I accept that I am not your natural soul-mate. I neither blame nor condemn you for that, and I certainly do not seek to belittle you with comments in the vein of your Parthian shot.

Rob C

digitaldog

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Re: digital vs analogue printing
« Reply #30 on: May 27, 2016, 04:33:37 PM »


Oh dear, this is doomed drag on a bit further...
If you insist.
Quote
Look, I am not playing at digital wars; I am not asking you or anyone else to change their ways.
Neither am I. You asked a question: In which case, where the presumed superiority of a digital system?
I provided some examples. You ignored them or my questions about why you might think the analog version provided is in any way superior to the digital capture made 15 years ago. 
Quote
I certainly do owe Kodak a big debt for its Kodachrome over the years - it served me very well indeed, as did TXP 120 ad various Ektachromes.
OT but so do I!
Quote
And there you go again: "color science". With two words you illustrate the gulf that divides us: I am not driven by facts and figures and tests beyond those that tell me how something does or does not fit my desires;
That is clear.
I stated from my first post and every post here I'm simply providing facts. Since you never disputed the facts and now state you don't care about facts, what's the point of continuing? I stated I'm not interested in arguing about subjectivity, religion or politics. That's pointless. I provide facts about color gamuts and the abilities of digital printing devices that analog devices (what you lumped together as 'wet process') can't provide. You can ignore the facts or dispute them. You appear to be a fact denier.
Quote
I have interest neither in brick walls nor photographing the same little still life over and over again till I go insane (accepting the while that others can find such exciting); my likes and dislikes are more mundane: they are based upon what looks good to me in a photograph, and I think, unless I have allowed myself to be diverted by all the tech-talk, that this started as something to do with the 'wet darkroom' and grain as seen on prints made the traditional way from negatives... or perhaps several threads have become one.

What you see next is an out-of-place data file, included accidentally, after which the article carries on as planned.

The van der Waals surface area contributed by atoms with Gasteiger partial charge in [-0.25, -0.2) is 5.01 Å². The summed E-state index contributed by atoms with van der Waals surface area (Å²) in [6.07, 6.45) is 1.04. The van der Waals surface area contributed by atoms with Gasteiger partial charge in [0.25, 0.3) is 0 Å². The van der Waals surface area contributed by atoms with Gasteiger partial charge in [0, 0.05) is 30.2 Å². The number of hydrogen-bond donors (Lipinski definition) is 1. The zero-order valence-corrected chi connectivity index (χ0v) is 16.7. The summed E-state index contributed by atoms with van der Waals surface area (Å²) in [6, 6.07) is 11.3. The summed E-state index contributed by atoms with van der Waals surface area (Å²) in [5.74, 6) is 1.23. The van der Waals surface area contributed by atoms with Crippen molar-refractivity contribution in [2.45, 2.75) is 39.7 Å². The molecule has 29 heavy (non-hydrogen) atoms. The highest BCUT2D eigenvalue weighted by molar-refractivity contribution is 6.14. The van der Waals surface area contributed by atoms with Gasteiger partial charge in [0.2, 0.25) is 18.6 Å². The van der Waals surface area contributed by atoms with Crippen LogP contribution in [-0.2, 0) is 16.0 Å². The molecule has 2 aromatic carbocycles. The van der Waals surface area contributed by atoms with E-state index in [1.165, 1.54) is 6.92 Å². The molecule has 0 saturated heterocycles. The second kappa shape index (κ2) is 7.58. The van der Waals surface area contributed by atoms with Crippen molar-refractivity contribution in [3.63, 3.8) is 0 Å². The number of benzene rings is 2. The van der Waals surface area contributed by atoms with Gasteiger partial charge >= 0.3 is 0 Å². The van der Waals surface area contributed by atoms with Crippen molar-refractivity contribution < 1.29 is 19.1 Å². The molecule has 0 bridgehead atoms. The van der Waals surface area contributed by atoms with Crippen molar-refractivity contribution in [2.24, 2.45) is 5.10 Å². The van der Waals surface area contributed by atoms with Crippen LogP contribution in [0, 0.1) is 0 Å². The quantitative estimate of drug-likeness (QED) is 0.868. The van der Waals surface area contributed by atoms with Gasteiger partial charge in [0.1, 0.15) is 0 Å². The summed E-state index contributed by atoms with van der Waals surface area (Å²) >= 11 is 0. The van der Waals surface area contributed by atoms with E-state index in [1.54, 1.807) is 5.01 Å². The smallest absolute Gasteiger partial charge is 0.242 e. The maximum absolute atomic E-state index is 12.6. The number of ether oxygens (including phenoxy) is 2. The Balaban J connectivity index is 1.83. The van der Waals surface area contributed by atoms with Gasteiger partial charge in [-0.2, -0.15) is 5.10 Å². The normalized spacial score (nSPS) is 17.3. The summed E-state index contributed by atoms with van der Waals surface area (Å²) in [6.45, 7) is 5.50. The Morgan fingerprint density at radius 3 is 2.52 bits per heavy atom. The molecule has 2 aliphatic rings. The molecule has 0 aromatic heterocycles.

Some of us are simply providing facts and it's clear you don't care about facts and ignore them. Fine. Old saying that's true in this conversation: You are entitled to your own opinion, but you are not entitled to your own facts. You're not even interested in facts!
Quote
As to 'using facts and data' every government and debate has attempted that route, and the same data is used in attempts to prove the opposite by each faction.
So now you've brought this into the political realm, what's next, religion? Despite (sorry) the fact I've stated I'm not interested in political or religious debates? 
Quote
I accept that you dig digital, that it's part of what your vested interests...

Stop right there! The absurd is the last refuge of a pundit without an argument. There's no vested interest; I'm providing facts about two processes based on this topic which is called digital vs analog printing; nothing more. That you need to pull the vested interest card here isn't something I ever figured I'd hear from you. But there you go; What do you owe to people who are guilty of being wrong?
Quote
I accept that I am not your natural soul-mate. I neither blame nor condemn you for that, and I certainly do not seek to belittle you with comments in the vein of your Parthian shot.
Someone's in a bad, pissy mood. Not sure why; did the facts without any subjunctive, political or religious slant rub you the wrong way Rob? Sorry. Was it my agreement with Bill (Your protocol is far too vague)? He's right. He's also coming into this discussion with an interest in facts and not subjectively which is pointless to argue over. Sorry you're having a bad day.
« Last Edit: May 27, 2016, 04:37:44 PM by digitaldog »
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Rob C